highly recommended Several years ago, we were enchanted by a baseball story by Steven Dietz, dealing with the magic of a baseball card of one Honus Wagner and the magic it brought to a young man’s life. Now, Chicago Children’s Theatre is presenting the world premiere of Dietz adaptation of the popular novel written by Dan Gutman that teaches us a great deal about Jackie Robinson, the baseball player who broke the color barrier in the sport, “Jackie and Me”. Directed by Derrick Sanders, this roughly 82 minute history lesson detailing how Robinson changed America through his bravery in becoming the first African American to play in the major leagues.
Our other hero in this story is Joey Stoshak ( young Tyler Ross who wins over every audience member with his winning smile and marvelous stage presence), a baseball nut who has a special talent to time travel vis baseball cards. Yes, all he needs to do is squeezes the card and off he goes, back to, in this case 1947 to meet Jackie Robinson. He has had some temper problems on the baseball field himself and as a history assignment, during Black History Month, he must do an oral report about an African American who made a contribution to society, one that is very meaningful. Joey, through his magical time travel talent not only gets to learn what he needs to do his report, but, also learns some valuable lessons about courage and honesty and love as well as making one’s dreams become reality ( or at least trying).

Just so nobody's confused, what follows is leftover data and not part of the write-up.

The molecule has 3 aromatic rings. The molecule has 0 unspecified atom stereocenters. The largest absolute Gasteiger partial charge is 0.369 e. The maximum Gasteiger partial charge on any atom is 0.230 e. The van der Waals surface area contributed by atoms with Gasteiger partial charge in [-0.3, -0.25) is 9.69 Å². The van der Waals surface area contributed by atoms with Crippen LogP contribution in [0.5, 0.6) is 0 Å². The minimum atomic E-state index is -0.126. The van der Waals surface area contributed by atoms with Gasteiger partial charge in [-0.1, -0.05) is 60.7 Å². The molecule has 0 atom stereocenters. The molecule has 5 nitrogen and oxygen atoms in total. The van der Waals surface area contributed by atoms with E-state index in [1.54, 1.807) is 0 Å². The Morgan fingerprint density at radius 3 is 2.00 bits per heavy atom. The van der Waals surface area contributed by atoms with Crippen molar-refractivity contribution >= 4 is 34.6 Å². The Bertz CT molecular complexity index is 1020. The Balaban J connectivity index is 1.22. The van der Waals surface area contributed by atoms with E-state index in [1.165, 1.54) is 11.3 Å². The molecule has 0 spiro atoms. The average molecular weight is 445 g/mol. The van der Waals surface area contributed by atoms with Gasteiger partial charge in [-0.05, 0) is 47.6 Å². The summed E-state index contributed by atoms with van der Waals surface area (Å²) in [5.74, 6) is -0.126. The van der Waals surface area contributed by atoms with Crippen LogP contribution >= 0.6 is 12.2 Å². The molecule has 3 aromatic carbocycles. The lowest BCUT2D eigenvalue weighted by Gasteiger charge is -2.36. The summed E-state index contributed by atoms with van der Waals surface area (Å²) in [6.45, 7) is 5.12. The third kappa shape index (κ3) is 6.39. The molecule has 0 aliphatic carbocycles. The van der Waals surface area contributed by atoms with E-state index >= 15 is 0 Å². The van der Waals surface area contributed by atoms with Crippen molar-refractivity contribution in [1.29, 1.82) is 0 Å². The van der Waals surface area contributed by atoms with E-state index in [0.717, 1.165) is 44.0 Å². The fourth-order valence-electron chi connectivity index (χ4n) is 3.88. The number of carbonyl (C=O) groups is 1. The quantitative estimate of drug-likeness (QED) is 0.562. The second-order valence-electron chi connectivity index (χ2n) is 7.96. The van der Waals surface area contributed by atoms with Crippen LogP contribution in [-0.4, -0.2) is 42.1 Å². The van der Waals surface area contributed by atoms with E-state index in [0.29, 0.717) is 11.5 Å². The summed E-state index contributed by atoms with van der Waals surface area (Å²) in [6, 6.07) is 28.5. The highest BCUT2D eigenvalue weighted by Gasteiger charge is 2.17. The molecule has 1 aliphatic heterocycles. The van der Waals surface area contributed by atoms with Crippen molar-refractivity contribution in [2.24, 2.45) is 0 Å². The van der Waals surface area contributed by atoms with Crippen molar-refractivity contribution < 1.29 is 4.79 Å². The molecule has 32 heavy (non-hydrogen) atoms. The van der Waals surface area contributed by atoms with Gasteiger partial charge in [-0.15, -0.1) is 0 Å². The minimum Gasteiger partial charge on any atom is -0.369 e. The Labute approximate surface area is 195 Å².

“There is a hero in all of us” and this solid production, skillfully directed by Sanders on the not often used stage at The Ruth Page Center for The Arts located at 1016 N. Dearborn works because of the ensemble proving that. In addition to the splendid work by Ross, Kamal Angelo Bolden is terrific as Robinson- he even looks like a baseball player. there is the ensemble- Tracey N. Bonner,Sean Cooper, Patrick De Nicola,Vanessa Greenway, Charles Stransky and the always reliable Ron Rains, yes six actors playing a great number of roles truly make this historical play a historical production.
The set by Ian Zywica and the lighting by Seth Reinick set the tone as do the costumes by Christine Pascual and the props by Kimberly G. Morris. The play moves quickly from now to 1947, from a suburban home to Ebbets Field and we even get to Yankee Stadium and meet Babe Ruth- the man who changed baseball, but while he made baseball the sport of America, Robinson made it the sport for ALL Americans and guess what? Joey’s oral report was aces!
To take advantage of this sweet bit of history as told by The Chicago Children’s Theatre you might want to call 866-811-4111 to order your tickets. The performance schedule ( through March 27th) is as follows:
Saturday February 12th through Friday , March 4th are:
Tuesday thru Friday 10 a.m. and 12:45 p.m. Saturdays at 10 a.m. NO SUNDAYS/ starting on March 5th, the weekend performance schedule will be Saturday and Sundays at 11 a.m. and 2 p.m. and the week days will remain as stated.
Tickets are $25 for children under 17 and $35 for adults and in addition to telephone orders, you can also order online at www.chicagochildrenstheatre.org
It is suggested that this show is for children 8 and up
If your children ( 15 and younger) are inspired by the show, they can enter a 500 word essay contest, but only through February ( Black History Month)- checkout www.chicagochildrenstheatre.org/essaycontest for details and get to go to a ball game or more.